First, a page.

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Community Health Inclusion Index

The instruments currently being used to measure physical activity and healthy eating resources at the community level have not been designed to capture the needs of people with disabilities. As a result, the strategies being formulated to build healthy communities do not represent the needs of people with disabilities.

An instrument that measures a community’s healthy living resources must be a comprehensive tool that is convenient, portable and accessible to any community, large or small, and represent the needs of all members of that community.  Our project to develop the Community Health Inclusion Index (CHII) will provide communities with the ability to measure how well they support healthy, active living for all members of the community, including people with disabilities.  The CHII will be developed in three phases: Phase I) Instrument Development will involve the development of the CHII’s domains and structure, refinement of items and draft of the CHII; Phase 2) Instrument Validation will involve cognitive testing of the instrument’s comprehension and clarity and large scale field testing; and Phase 3) Data Analysis will involve psychometric analysis and validity and reliability testing.

The Community Health Inclusion Index will be developed with the highest level of statistical accuracy and validity. The project incorporates Rasch measurement to achieve precision in measurement; an expert panel composed of key researchers and practitioners who have expertise in community health, aging, disability and minority populations to ensure appropriate item development and rankings; a comprehensive set of national focus groups to collect items and difficulty rankings of healthy community venues;  extensive field testing validation with partners from CDC’s Disability and Health State Grantees in geographically diverse communities across the U.S. to ensure instrument generalizability; and detailed psychometric analysis that will result in an instrument that can be used to measure healthy, active living resources at either the community level, or for the targeted settings that define a community including schools, recreation facilities, health care sites, workplaces and food environments (grocery and restaurants).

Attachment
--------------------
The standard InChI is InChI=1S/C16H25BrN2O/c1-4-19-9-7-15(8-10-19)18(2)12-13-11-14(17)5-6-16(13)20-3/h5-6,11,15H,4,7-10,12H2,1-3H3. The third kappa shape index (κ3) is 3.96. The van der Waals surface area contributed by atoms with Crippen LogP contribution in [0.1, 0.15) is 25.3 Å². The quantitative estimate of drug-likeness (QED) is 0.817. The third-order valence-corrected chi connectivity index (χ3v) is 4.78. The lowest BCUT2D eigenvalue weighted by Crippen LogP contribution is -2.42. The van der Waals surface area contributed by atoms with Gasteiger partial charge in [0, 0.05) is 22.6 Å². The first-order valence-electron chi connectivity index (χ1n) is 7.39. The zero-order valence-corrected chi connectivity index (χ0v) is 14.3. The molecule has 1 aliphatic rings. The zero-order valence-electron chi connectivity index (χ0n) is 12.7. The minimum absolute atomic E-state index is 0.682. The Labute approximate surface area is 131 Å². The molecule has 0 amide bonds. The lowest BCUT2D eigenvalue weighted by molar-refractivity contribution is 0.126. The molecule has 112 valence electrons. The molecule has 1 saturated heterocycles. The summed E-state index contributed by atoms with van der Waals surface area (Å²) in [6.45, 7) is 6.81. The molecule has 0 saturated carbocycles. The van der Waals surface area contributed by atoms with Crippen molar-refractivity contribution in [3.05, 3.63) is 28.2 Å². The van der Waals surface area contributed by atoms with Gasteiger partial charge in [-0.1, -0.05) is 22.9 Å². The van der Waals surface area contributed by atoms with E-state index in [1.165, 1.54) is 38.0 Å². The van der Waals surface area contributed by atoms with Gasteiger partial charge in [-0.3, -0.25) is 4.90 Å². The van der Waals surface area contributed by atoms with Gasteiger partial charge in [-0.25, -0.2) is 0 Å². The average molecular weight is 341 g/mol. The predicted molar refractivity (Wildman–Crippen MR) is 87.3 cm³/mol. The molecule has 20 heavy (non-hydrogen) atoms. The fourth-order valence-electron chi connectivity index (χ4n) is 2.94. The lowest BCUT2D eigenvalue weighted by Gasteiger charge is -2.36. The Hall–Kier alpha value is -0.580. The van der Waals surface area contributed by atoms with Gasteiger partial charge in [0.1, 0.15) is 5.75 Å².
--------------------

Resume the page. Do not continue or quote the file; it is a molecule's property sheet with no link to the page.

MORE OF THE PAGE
The outcome of this project is a Community Health Inclusion Index for determining aspects of the community that are critical for improving healthy, active living for people with disabilities.  The impacts of the CHII will be seen in the short term by creating awareness and knowledge that people with disabilities should be part of all future community health transformation initiatives across the U.S.; in the intermediate term through increased access to physical activity and healthy eating resources; and in the long-term through a reduction in the risk of obesity and other chronic health conditions.

The Need for a Universal Instrument

There are two dichotomous sets of instruments that are currently being used to promote community health (Figure 1). One set is typically used by professionals in disability, rehabilitation and public health because items relate directly to disability-related issues (e.g., AIMFREE, Q-PAT, FABS, CHEC, CHIEF), while the other set of instruments focuses primarily on non-disabled populations including aging, minorities and the general public (e.g., HAN-EAT, CHANGE, CHLI).

chii_figure01

While each set of instruments has their place in addressing obesogenic environments, the lack of a universal assessment tool that recognizes the needs of all sub-populations living in a community often results in two different sets of community health recommendations at best, or at worst, in a lack of attention to the needs of people with disabilities. This creates missed opportunities for disability professionals to work with health professionals in designing communities that are universally accessible to all its citizens.  Our approach in meeting this gap is to develop a universal assessment tool that contains items that are appropriate for people with and without disabilities and is referred to as the Community Health Inclusion Index or CHII.

Funding

The Development of a Community Health Inclusion Index at the University of Illinois at Chicago is funded by the Centers for Disease Control and Prevention (CDC), National Center on Birth Defects and Developmental Disabilities (NCBDDD), Disability and Health Branch (Grant# BAA 2011-N-13396).

Staff

  • Yochai Eisenberg, Principal Investigator
  • James Rimmer, Ph.D., Principal Investigator
  • Kueifang (Kelly) Hsieh, Co-Investigator
  • Tamar Hellar, Co-Investigator
  • Sumithra Murthy, Project Coordinator
  • I-Min Lee, Consultant